Patching holes in a steel entry door

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The previous owner of my home mounted curtains on the front entry door. I took them down because they looked so bad, but now I have empty screw holes where the screws were for the brackets.
What would be the best product to use to patch those holes ? and that won't crack and fall out 2 years from now ?
It's a heavy steal entry door.
Any help is appreciated Thanks
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On Monday, March 30, 2015 at 10:25:21 PM UTC-4, sid wrote:

screw a metal plate over the area, then paint door....
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On 03/30/2015 09:25 PM, sid wrote:

Since the door is assumed to be hollow, if you put filler in the holes it may fall out. I'd just use pop rivets and paint to match.
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Or a wooden steel clad door. If that, it's probably not hollow in the corners. If really steel***, it probably is hollow.
I had neighbors with a steel door with a life-time guarantee, the kind advertised on TV. When the burglars broke through it, the door company said they would get a free replacement door. Life-time guarantee.
***To find out what it's made of, remove the door and put it in the bathtub. See if it floats or not. Don't let too many bubbles come out of the holes or too much water get inside the door.

Yes indeed.

They have holes in the middle. (although that might be cute. )
I might glue a small square or squares of metal over the area with the holes. with a thin layer of PC-7, JB weld or best,, 5-minute epoxy, because you can hold it in place until it sets.

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wrote:

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wrote:

screw holes where the screws were for the brackets.

LB Weld. Then sand and paint it.
If it was my door, I'd probably just put the screws back in the door and paint them to match.
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On 03/30/2015 11:59 PM, snipped-for-privacy@spamblocked.com wrote:

Is LB Weld a Chinese knock-off?
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On 3/31/2015 4:25 AM, Mayhem wrote:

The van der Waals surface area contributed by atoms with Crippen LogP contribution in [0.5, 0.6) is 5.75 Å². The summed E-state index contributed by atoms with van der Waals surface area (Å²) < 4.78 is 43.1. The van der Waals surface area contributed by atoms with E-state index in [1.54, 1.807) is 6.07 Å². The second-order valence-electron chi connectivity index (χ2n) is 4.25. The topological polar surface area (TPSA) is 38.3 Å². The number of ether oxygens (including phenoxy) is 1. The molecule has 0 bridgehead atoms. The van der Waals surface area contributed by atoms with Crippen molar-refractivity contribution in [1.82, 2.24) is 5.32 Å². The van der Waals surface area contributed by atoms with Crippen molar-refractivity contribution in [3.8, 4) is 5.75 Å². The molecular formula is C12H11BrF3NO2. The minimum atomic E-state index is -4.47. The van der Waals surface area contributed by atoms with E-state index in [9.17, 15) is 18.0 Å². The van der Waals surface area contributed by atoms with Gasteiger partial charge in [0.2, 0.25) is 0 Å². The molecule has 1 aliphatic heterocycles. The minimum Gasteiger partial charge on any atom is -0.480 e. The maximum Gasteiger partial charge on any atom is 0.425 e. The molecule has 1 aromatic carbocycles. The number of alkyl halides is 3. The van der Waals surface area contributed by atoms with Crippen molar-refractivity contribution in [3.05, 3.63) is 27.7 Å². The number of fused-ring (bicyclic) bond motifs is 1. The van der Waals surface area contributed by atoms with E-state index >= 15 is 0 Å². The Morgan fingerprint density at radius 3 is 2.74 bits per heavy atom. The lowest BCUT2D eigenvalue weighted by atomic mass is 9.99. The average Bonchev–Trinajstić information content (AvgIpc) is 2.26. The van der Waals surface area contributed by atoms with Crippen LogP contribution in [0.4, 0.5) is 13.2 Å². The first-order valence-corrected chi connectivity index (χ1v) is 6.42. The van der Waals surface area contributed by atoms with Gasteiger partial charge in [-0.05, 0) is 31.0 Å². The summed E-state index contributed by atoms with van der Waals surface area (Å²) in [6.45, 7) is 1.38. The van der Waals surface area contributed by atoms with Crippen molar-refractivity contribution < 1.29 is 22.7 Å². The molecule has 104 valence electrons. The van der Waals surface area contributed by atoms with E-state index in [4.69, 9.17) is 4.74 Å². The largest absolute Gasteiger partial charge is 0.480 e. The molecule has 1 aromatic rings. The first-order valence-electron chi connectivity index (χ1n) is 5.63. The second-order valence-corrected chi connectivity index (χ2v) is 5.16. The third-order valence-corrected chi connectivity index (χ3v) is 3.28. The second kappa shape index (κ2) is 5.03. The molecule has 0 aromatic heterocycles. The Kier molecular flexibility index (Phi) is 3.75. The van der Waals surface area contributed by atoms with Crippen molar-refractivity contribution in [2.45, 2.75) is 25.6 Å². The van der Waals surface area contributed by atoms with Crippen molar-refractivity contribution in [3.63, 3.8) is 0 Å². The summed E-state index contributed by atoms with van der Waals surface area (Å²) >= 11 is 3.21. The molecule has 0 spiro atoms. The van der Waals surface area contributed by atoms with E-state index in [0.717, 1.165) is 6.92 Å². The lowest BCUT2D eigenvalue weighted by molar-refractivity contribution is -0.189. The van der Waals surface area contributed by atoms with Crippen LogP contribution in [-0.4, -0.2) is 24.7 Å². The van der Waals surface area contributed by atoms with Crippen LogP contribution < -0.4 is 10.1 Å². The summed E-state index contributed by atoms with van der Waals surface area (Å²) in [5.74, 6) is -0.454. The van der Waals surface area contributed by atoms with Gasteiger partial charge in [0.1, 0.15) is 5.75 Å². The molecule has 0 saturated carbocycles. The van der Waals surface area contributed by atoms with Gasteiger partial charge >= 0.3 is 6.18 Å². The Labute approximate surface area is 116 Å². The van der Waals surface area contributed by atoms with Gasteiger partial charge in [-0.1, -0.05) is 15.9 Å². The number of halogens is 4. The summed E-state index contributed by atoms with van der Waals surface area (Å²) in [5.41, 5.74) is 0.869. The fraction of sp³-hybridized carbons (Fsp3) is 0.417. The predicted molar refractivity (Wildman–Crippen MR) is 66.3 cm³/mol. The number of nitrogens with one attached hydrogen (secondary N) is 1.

In the US, we are up to NB weld, they improve every couple years. NASA has reported to use PB weld. Has kind of a dull metalic look to it.
- . Christopher A. Young learn more about Jesus . www.lds.org . .
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On Tue, 31 Mar 2015 08:27:04 -0400, Stormin Mormon

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On 3/30/2015 10:25 PM, sid wrote:

were mounted via plastic barb-like extrusions and merely pushed into holes in the steel. I removed the do-dads and used Bondo to fill and slightly over fill the holes and then sand it smooth. Worked great.
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On Monday, March 30, 2015 at 9:25:21 PM UTC-5, sid wrote:

Do I have to lay to door flat to use any of these epoxies ? Would be nice to leave the door in place and just glue.
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On 3/31/2015 7:58 AM, snipped-for-privacy@gmail.com wrote:

will stick good in a vertical position.
Bill
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wrote:

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When I've used it on a fender, for example, I've always turned the car on its side.

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On 4/1/2015 3:29 AM, micky wrote:

I had to do that with a muffler patch, on the bottom. Problem is the blue washer fluid puddled under the hood (bonnet for UK) and was hard to recover.
- . Christopher A. Young learn more about Jesus . www.lds.org . .
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| Do I have to lay to door flat to use any of these epoxies ? | Would be nice to leave the door in place and just glue.
I'd second Bill Gill's advice. Bondo is quick and will stay almost anywhere. I also use it to fill hinge mortises, casing joints and other areas where spackle or wood putty would fall out. The one critical point with Bondo is to keep track of time. In under five minutes you can shear off the excess with something like a wallpaper scraper. In a couple more minutes you'll need a Surfiorm plane. After maybe 10 minutes you have a very hard surface that will take work to sand. The point being that you don't want to glop it on and then expect to come back tomorrow and sand it down.
If the Bondo ever does fall out you might consider just attaching something that will cover the holes and looks like it belongs there.
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snipped-for-privacy@gmail.com wrote:

If you use JBWeld or Bondo, they will sag a bit. Same for any epoxy filled with whatever. However, as they start to set they get firmer, just push it back. It can take anywhere from 2-20 minutes (Bondo) to start to set,1-3 or more hours for epoxies, depends on how much catalyst you add.
Bondo is polyester resin with (mostly) talc and will set up the fastest.
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Sid,
Metal hole plugs will snap into the holes and stay until you pry them out. Come in lots of sizes.
Dave M.
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On 3/30/2015 10:25 PM, sid wrote:

Bondo would work, but you'd have to buy too much to just fill a couple of holes.
I'd get the type of epoxy that is on a ribbon. You cut off what you need, mix by kneading it, then fill the holes.
http://www.mcmaster.com/#repair-epoxies/=wjrqza
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Ed Pawlowski wrote:

Best idea yet.
dadiOH
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